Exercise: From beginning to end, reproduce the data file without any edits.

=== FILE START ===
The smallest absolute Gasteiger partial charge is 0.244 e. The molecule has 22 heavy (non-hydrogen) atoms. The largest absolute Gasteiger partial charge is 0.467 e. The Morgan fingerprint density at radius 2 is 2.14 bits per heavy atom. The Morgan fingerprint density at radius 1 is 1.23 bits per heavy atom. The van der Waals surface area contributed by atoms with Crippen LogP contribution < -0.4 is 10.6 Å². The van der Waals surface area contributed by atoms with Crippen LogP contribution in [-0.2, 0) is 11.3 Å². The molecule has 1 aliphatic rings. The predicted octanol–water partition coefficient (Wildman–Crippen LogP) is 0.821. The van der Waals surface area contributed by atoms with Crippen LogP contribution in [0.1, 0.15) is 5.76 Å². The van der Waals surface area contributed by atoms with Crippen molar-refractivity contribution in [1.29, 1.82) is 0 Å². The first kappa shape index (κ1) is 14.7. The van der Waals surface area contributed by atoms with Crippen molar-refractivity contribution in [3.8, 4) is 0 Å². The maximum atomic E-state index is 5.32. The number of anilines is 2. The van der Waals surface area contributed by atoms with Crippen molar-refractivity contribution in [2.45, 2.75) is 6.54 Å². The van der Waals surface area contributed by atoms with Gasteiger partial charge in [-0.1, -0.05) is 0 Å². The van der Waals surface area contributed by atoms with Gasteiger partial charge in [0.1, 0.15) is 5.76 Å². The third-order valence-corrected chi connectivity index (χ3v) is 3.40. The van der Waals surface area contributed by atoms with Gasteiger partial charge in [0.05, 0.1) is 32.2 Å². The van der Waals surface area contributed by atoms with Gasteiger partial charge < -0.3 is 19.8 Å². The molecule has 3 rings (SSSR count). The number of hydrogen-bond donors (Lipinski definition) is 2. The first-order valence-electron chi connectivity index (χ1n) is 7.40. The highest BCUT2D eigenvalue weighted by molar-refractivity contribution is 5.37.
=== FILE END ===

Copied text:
The smallest absolute Gasteiger partial charge is 0.244 e. The molecule has 22 heavy (non-hydrogen) atoms. The largest absolute Gasteiger partial charge is 0.467 e. The Morgan fingerprint density at radius 2 is 2.14 bits per heavy atom. The Morgan fingerprint density at radius 1 is 1.23 bits per heavy atom. The van der Waals surface area contributed by atoms with Crippen LogP contribution < -0.4 is 10.6 Å². The van der Waals surface area contributed by atoms with Crippen LogP contribution in [-0.2, 0) is 11.3 Å². The molecule has 1 aliphatic rings. The predicted octanol–water partition coefficient (Wildman–Crippen LogP) is 0.821. The van der Waals surface area contributed by atoms with Crippen LogP contribution in [0.1, 0.15) is 5.76 Å². The van der Waals surface area contributed by atoms with Crippen molar-refractivity contribution in [1.29, 1.82) is 0 Å². The first kappa shape index (κ1) is 14.7. The van der Waals surface area contributed by atoms with Crippen molar-refractivity contribution in [3.8, 4) is 0 Å². The maximum atomic E-state index is 5.32. The number of anilines is 2. The van der Waals surface area contributed by atoms with Crippen molar-refractivity contribution in [2.45, 2.75) is 6.54 Å². The van der Waals surface area contributed by atoms with Gasteiger partial charge in [-0.1, -0.05) is 0 Å². The van der Waals surface area contributed by atoms with Gasteiger partial charge in [0.1, 0.15) is 5.76 Å². The third-order valence-corrected chi connectivity index (χ3v) is 3.40. The van der Waals surface area contributed by atoms with Gasteiger partial charge in [0.05, 0.1) is 32.2 Å². The van der Waals surface area contributed by atoms with Gasteiger partial charge < -0.3 is 19.8 Å². The molecule has 3 rings (SSSR count). The number of hydrogen-bond donors (Lipinski definition) is 2. The first-order valence-electron chi connectivity index (χ1n) is 7.40. The highest BCUT2D eigenvalue weighted by molar-refractivity contribution is 5.37.